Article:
“How you doing!” Georgina tried to imitate the working class accent and failed miserably.

“‘Ow!” Mr. Noble exclaimed.

“How!” said Lady Georgina, failing again.

“‘Ow! Just drop the ‘h! Don’t you forget, there is no surer sign of low upbringing than that,” Mr. Noble insisted.

“‘Ow ya doin’!” Georgina finally succeeded and was very pleased with herself. It would require a lot of practice to make it natural, but she was now determined. Perhaps, she would need to pay closer attention to Sarah’s speech and mannerisms and try to emulate them to the best of her ability.

“Much, much better. I guess learning to drop the ‘h’s at the beginning or words is as hard as learning to say them properly. Not all of my pupils were as talented as your friend Miss Fairchild,” he said with not a small hint of professional pride. “Your case is new to me, but I am certain we can make it work. A little attention and endeavour to correct yourself will soon make the vulgar and uneducated mode of speaking as easy and familiar to you as the correct one, and will make your impersonation of a working class girl a complete success!”

“Can I ask you something else, Miss?” Mr. Noble suddenly asked and raised his eyebrows. “Would you mind standing up and making a few steps back and forth for me?”

Lady Georgina stood up and moved gracefully around the room, her full skirts making a rustling sound with every step she took. “Will that be all?”  she stopped in the middle of the room and looked at Mr, Noble.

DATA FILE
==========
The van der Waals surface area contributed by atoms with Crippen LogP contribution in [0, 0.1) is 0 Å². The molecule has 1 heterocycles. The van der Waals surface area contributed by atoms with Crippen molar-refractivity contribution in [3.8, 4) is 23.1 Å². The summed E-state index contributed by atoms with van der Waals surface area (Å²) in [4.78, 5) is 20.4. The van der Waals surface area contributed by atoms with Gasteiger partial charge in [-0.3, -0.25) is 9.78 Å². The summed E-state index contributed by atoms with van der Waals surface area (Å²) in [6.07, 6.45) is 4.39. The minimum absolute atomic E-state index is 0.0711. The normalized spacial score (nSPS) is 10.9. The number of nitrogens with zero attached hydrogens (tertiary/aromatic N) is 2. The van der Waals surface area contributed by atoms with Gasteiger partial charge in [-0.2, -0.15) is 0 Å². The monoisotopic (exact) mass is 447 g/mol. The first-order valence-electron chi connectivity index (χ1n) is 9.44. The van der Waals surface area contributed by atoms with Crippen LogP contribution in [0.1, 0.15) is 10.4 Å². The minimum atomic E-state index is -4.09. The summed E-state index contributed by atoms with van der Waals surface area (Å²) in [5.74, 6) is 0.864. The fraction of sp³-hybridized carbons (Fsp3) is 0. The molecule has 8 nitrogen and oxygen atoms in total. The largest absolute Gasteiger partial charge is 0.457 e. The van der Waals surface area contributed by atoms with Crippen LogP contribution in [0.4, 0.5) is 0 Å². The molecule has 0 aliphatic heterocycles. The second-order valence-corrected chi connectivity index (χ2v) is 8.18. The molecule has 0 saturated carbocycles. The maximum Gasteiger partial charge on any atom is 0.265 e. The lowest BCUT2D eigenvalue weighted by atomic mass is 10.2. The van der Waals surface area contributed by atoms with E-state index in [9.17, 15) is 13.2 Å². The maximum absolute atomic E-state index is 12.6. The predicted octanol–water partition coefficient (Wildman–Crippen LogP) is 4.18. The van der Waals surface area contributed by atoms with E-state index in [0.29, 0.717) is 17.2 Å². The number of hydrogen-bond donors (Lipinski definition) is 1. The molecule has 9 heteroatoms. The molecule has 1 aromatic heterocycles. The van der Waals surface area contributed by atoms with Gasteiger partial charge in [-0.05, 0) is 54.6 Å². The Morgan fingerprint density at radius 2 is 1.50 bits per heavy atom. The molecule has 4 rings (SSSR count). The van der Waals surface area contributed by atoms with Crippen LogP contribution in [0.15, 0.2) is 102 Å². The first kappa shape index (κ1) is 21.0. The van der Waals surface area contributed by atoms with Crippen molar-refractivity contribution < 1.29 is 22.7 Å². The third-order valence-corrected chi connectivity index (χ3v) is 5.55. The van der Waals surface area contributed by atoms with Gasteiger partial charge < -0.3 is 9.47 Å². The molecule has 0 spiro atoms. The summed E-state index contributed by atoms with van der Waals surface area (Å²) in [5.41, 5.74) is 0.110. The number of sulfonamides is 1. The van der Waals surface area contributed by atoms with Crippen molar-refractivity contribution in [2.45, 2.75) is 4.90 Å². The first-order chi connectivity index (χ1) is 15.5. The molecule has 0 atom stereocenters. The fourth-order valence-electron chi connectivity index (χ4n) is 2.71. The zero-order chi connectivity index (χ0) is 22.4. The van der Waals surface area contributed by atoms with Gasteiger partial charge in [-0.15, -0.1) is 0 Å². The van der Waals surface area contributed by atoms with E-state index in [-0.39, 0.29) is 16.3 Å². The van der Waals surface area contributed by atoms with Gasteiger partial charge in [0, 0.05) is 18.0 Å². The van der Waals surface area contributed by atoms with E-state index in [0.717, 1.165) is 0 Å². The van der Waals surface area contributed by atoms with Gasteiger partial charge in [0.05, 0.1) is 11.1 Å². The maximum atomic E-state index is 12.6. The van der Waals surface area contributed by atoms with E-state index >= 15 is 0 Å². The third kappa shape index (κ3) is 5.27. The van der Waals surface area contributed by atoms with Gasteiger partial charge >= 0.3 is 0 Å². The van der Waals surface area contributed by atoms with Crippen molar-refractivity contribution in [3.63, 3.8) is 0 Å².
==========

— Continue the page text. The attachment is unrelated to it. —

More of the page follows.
“Can I ask you to make smaller steps and walk faster just a bit?” Mr. Noble asked his visitor and looked on as Georgina did as instructed, still restrained as a true lady should be. “Very well, thank you very much. I think we have much work ahead of us.”



31 comments:

  1. An Appreciative ReaderJanuary 4, 2017 at 10:26 AM

    It's so good to see this story back! This is great, reverse Pygmalion. I like the touches of Victoriana such as the title ("A guide to vulgar and uneducated speech. Prepared by V.F. Noble") As always, expertly done!

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    1. Indeed. I wonder if Mr Noble is a relative or colleague of Henry Higgins. Perhaps a smooth exchange between Eliza and Lady Georgina might help 'Susan' to her inevitable birth.

      Lovely to see a new episode to this enfolding drama - or perhaps, From Lady Georgina's POV, disaster :)

      thanks Camille.

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    2. Thank you so much. Always amazed by people reading and commenting so soon after I post. Not that I am complaining, of course. I am really pleased you like it. Well spotted (but kind of in plain sight) Pygmalion (there was another reference in chapter 1 too, a bit of an "Easter Egg", and there will be another one in the epilogue). By the way, there is also a reference in this chapter to a famous British novel than nearly everyone knows (but very few read) - did you or anyone else catch that I wonder?

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    3. I'm fairly widely read but I didn't catch another literary reference even after a re-read. You'll have to give us a clue.